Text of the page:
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Photo: Emily Blunt as Mary Poppins/Disney

When fashioning a sequel to a classic – 54 years after the original’s premiere – the creators must strike the proper balance between originality and familiarity. Too much of the former and it loses sight of the original’s essence; too much of the latter and it gets tagged ‘derivative.’ As for Mary Poppins Returns, Emily Blunt, Lin-Manuel Miranda, and the supporting cast deliver captivating performances; however, they alone are not enough to raise this movie above its uninspired reliance on nostalgia.

Set in London during the Great Depression, Mary Poppins Returns takes place 20 years after the original. The Banks children, Michael (Ben Wishaw) and Jane (Emily Mortimer), are now adults. Also, per Disney ubiquity, Michael’s wife has passed on, leaving him to father three children alone. Mary Poppins (Emily Blunt) – arriving via kite with her talking umbrella and iconic bag – comes to instill faith and save the family from an imminent foreclosure on their home. With help from Jack (Miranda), Poppins sets off on her mission to, once again, take care of the Banks children.

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Audiences leave the theater with that placid grin customary of a day at the park or a night at the carnival. For that slight smirk that crawls across Miranda’s face while performing “Trip a Little Light Fantastic” is undisputably contagious. Emily Blunt’s depiction of Mary Poppins creates that effervescent feeling in your chest (that Andrews could summon with the wink of an eye). Blunt’s approach – a little rough around the edges – feels original; thus, in response to her authenticity, the familiar feeling refills our hearts. Unfortunately, her originality does not make up for the film’s lack thereof.

In a rather calculated manner, Mary Poppins Returns pays homage to the melodies of the original, yet in doing so, fails to develop a narrative arc capable of striking a unique cord. Before the movie even begins, viewers know that it’s destined to have a happy ending. It’s Mary Poppins. Anything less would be utter blasphemy. However, the film does not merely exist within strict confines; it fails to explore new themes or offer a plot trajectory of its own.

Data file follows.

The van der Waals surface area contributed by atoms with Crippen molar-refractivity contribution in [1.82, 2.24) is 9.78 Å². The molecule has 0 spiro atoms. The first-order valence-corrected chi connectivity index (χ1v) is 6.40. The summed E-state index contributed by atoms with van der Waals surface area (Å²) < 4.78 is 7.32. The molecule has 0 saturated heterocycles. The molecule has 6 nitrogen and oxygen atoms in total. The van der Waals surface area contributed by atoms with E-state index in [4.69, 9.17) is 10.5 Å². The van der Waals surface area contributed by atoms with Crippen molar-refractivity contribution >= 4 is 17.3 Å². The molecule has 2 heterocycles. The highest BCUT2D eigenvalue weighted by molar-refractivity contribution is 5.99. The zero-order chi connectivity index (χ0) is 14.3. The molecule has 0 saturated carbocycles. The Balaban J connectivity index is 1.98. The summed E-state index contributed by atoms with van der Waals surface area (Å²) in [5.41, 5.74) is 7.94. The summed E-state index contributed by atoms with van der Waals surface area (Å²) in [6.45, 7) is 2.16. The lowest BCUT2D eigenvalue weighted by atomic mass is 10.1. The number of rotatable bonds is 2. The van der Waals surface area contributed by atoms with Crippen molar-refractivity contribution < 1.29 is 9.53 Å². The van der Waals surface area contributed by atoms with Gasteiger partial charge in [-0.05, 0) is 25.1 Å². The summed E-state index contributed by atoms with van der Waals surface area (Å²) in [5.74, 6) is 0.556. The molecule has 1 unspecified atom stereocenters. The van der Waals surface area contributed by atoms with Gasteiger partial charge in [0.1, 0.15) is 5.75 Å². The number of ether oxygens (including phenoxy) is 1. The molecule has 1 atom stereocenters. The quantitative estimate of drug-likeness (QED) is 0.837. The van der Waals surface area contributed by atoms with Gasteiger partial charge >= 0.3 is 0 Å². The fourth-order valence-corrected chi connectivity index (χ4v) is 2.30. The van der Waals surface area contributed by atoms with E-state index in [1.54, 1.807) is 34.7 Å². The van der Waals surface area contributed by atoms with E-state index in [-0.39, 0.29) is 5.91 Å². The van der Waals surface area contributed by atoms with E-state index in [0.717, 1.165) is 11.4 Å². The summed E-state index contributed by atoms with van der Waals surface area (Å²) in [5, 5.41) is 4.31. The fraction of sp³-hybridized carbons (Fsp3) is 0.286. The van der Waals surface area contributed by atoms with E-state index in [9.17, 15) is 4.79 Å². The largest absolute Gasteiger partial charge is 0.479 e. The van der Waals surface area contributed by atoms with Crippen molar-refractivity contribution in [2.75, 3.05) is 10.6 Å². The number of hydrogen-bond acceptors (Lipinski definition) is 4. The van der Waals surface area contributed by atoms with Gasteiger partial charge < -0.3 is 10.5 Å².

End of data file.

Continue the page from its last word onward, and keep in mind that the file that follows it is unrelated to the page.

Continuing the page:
In both films, Mary Poppins teaches the Banks children the importance of completing their chores by bringing magic to the menial moment. In the original, they have to clean their room. In the new version, they have to take a bath. Dick Van Dyke, in the 1964 film, plays chimney-sweep Bert, while Miranda plays a lamplighter. Both function as the blue-collar worker with a heart of gold and the imagination of a childhood innocent. Not to mention, while “Trip a Little Light Fantastic” is enjoyable, it’s a direct counterpart to “Step in Time!” from the original. Both numbers function as an archetypal crowd-pleaser, involving multiple cast members and highly detailed choreography. The parallels are so evident that, frankly, they feel lazy.

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From the mimicry in the narrative to the familiarity of the music, Mary Poppins Returns fails to be more than a sweet, yet unmemorable, two hour and ten-minute nostalgia ride. While the songs in Mary Poppins Returns, written and composed by Marc Shaiman and Scott Whitman, are commendable on a technical level, they do not reverberate in your mind for days on end. They do not have the same sticking power as “Supercalifragilisticexpialidocious;” kids are still trying to say that one backward! The music of the original is timeless; the tunes from “Mary Poppins Returns” will likely fail to retain such staying power.

When it comes sequels, it’s always a risk; when it comes to musical sequels, well, everyone remembers Grease 2. This is not to say that Mary Poppins Returns does not have its merits, for it inspires reminiscence and creates bonding experiences for families. It places a bright light in a dark theater and brings nothing less than joyful noise. However, in trying to capture the heart of its predecessor, Mary Poppins Returns is like a child on the ice; afraid to veer out on his own, he stays close to the wall and fails to skate without mother’s hand.

By Joshua Lezmi 

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